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I guess I collect prospects now?


I made an off-handed comment about the hype over the Dodgers' best hitting prospect a few posts ago. I hold no ill will toward Joc Pederson. In fact, if he was called up today to replace Carl Crawford or Andre Ethier, I wouldn't say a word.

My point was that you never know what you're going to get with prospects, no matter how good they look in the minors.

Part of my viewpoint on this is my age. The longer I am a fan, the less gullible and more cynical I've become. I've lived through Joe Simpson, Mike Marshall, Greg Brock, Jack Perconte, Mike Huff, Rafael Bournigal, Karim Garcia, Wilton Guerrero, Adam Riggs, Delwyn Young, Xavier Paul and a host of others that I've long since forgotten. They tore up Triple A and, at best, put together an average major league career.

The other reason I hesitate over players like Pederson is I live a long way from where the Dodgers' top prospects play. Albuquerque and Chattanooga, and before that, Las Vegas, Jacksonville and San Antonio, are nowhere near me. I don't get the chance to evaluate these players in person.

So, when another of these prime prospect types comes along, I stand with my arms crossed and say, "show me".

Well, Corey from the Tim Wallach blog did show me. In the form of cards. He happens to live where Pederson's name comes up more often than anywhere else outside of Los Angeles-based social media. Corey and Pederson each apply their trade in New Mexico, and apparently, judging by the package I received from Corey, there are stores in New Mexico that you can go to where all they sell are Joc Pederson cards.

How else would you explain this?:


 












Sheesh.

I used to be proud of the seven Joc Pederson cards that I was able to muster before this package arrived at my home. Now, I have about 20 cards of a guy who has never played in the major leagues to this point.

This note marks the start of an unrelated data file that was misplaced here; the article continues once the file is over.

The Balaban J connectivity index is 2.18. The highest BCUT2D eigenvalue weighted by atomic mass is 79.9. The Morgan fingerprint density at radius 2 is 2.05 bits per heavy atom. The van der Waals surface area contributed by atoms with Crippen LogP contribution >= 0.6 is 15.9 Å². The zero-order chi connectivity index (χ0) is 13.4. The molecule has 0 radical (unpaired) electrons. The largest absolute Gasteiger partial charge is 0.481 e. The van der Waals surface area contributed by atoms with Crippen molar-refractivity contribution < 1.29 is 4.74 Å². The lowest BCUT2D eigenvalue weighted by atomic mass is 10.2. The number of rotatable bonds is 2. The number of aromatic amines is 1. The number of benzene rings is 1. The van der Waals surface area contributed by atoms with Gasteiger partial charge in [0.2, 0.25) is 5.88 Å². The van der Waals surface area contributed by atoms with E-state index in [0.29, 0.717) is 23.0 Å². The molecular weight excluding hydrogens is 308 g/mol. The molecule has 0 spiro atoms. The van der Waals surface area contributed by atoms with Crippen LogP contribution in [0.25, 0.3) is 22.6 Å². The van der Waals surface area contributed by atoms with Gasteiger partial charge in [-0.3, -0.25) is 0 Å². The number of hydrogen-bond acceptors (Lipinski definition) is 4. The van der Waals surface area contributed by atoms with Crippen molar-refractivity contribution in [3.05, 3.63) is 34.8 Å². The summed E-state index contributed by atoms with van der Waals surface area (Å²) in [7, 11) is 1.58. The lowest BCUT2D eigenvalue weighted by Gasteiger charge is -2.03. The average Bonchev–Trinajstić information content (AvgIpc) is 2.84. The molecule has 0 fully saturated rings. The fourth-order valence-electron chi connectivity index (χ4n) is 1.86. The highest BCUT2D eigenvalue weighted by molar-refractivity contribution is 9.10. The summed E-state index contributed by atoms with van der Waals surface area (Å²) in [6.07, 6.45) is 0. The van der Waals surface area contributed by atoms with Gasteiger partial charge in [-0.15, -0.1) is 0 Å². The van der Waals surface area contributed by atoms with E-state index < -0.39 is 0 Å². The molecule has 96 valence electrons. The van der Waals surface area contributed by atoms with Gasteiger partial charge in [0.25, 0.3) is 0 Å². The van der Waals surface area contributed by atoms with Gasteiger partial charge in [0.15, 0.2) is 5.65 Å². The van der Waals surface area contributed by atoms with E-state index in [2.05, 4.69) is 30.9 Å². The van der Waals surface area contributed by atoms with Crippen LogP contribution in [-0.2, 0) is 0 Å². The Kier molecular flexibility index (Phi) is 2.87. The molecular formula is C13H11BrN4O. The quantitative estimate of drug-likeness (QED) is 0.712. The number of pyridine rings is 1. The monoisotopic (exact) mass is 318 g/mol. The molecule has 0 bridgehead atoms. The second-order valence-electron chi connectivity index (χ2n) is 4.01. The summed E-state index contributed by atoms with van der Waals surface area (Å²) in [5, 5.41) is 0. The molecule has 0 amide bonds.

This is very uncomfortable. I guess I'm collecting prospects now?

Since I try to avoid cards of players until they reach the majors, a couple of things I noted with these cards that prospect collectors already know or brush off:

1. The helmets. I can't get used to those helmets.
2. Player-collecting of minor leaguers is odd just because some of them aren't fully developed yet and you can see their body types and even their faces change over just a couple of years. This reminds me of how close these guys are to high school and it weirds me right out.
3. I don't collect "minor league only" cards unless it's a complete set issued by a team or a league. The Heritage minors set looks nice, but I can't get over that every player in it is a minor leaguer and I'd have a difficult time spending money on that.
4. The repetition of images would drive me to drink if I was a player collector.
5. I can't get over how accustomed I am to someone's first name being "Joc".

For the record, I hope Pederson has an exceptional career with the Dodgers, and that fans aren't demanding he be traded four years from now (but they probably will no matter how well Pederson is doing).

But even after more than doubling my Joc Pederson collection, I'm not ready to guarantee anything about his career.

That's because I remember Bobby Mitchell. And Billy Ashley. And Antonio Perez ...

Comments

Zippy Zappy said…
Nice Joc collection.
I guess I'm in the other boat where I collect players until they reach the majors, then I start avoiding them like the plague.
steelehere said…
and don't forget Jerry Sands, Joel Guzman, Henry Rodriguez, Andy Laroche.......

That said, you could always rationalize owning Joc Pederson because his father Stu Pederson played a handful of games for the Dodgers in the mid-1980s but was never issued a card.
Mark Hoyle said…
Their was talk today on Boston sports radio that the Sox might want this guy

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